An Enviable Home Tour

Photographs by Sarah Elliott

It is my eyes and all that I absorb that feed my creativity. At times I feel a bit schizophrenic because one day I can be swooning over dark, lush, and layered, and then I step inside a dreamy home that is clean, bright, and minimal, and suddenly I am 100% convinced that THIS is my new direction; I want to sell all of my velvet furnishings, get rid of rich wood elements, and start anew. This ping pong of design focus can happen on a daily basis — it is exhausting and motivating at once. I am a chameleon of sorts. I change in accordance to what is in front of me, not so dissimilar to how my cooking shifts seasonally based on whatever I find at the market. I suppose this is how design evolves for many of us. We all borrow from one another, right? We take bits and bobs of other people’s genius and filter it through our own microscope.

This is the way my wheels began turning when I laid my eyes upon the dreamy treehouse abode of Heather Cox of healthy recipe site Eat Real Food. We had gotten together to create a meal (and you can read all about it — and about Heather, here), but before diving in, I was so struck with serene beauty that I had a hard time focusing on the stunning food Heather had set out. Instead I was asking, “Where’d you get this?” and squealing, “Ooooohhhh, I just love that.”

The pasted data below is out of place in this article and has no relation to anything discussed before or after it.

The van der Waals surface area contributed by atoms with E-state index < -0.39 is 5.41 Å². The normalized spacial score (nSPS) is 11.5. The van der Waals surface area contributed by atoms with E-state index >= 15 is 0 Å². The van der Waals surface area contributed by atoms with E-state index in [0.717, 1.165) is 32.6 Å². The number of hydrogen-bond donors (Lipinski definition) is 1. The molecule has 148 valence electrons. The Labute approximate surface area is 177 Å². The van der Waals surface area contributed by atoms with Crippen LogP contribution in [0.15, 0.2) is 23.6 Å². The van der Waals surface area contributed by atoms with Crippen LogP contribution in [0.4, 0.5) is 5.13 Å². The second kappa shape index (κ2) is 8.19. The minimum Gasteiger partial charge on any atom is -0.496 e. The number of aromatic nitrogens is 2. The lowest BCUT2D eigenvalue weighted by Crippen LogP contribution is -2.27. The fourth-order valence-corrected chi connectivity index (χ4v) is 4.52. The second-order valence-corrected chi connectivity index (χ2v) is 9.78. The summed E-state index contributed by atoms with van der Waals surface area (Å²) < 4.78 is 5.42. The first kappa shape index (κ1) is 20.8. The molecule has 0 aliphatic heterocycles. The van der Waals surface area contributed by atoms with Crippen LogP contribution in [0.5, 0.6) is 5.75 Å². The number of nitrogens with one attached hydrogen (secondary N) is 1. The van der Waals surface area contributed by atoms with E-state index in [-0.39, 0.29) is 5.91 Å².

“Who shot that photograph and tell me again where that wall hanging was from? Oh wait, how did you get the floors that color, and what was the wood again?” Seriously, I was like a little kid. I needed to know it all! I was devouring every detail. There was the controlled palette of white and black, with pops of color. Pale wood with marble. Creative storage. Sheepskin and other cozy touches. The overall feeling of the home is one of tranquility — and this was all achieved through thoughtful planning. The house was dark when Heather purchased it, but thanks to her own Australian design sensibility and that of her Australian architect Amee Allsop, plus a mix of other zen influences, it is now a true escape.

And when I walked in, oh, how I wished I would have gotten a glimpse of the home prior to her gorgeous transformation! The truth, which simply killed me, is that I did have the opportunity to do so. An acquaintance used to own Heather’s very house, and before she placed it on the market, knowing I loved design and real estate, this prior owner urged me to come see it as a design project. I never did, sadly. Ooooooohhhhhhhh the regret I had, after seeing this incredible home that is so very special, nestled up in the trees with light streaming in from every which way. Yes, I longed for a mental picture of the before and after, but besides that yearning, I also had some serious envy thinking that the home could have, just maybe, been mine.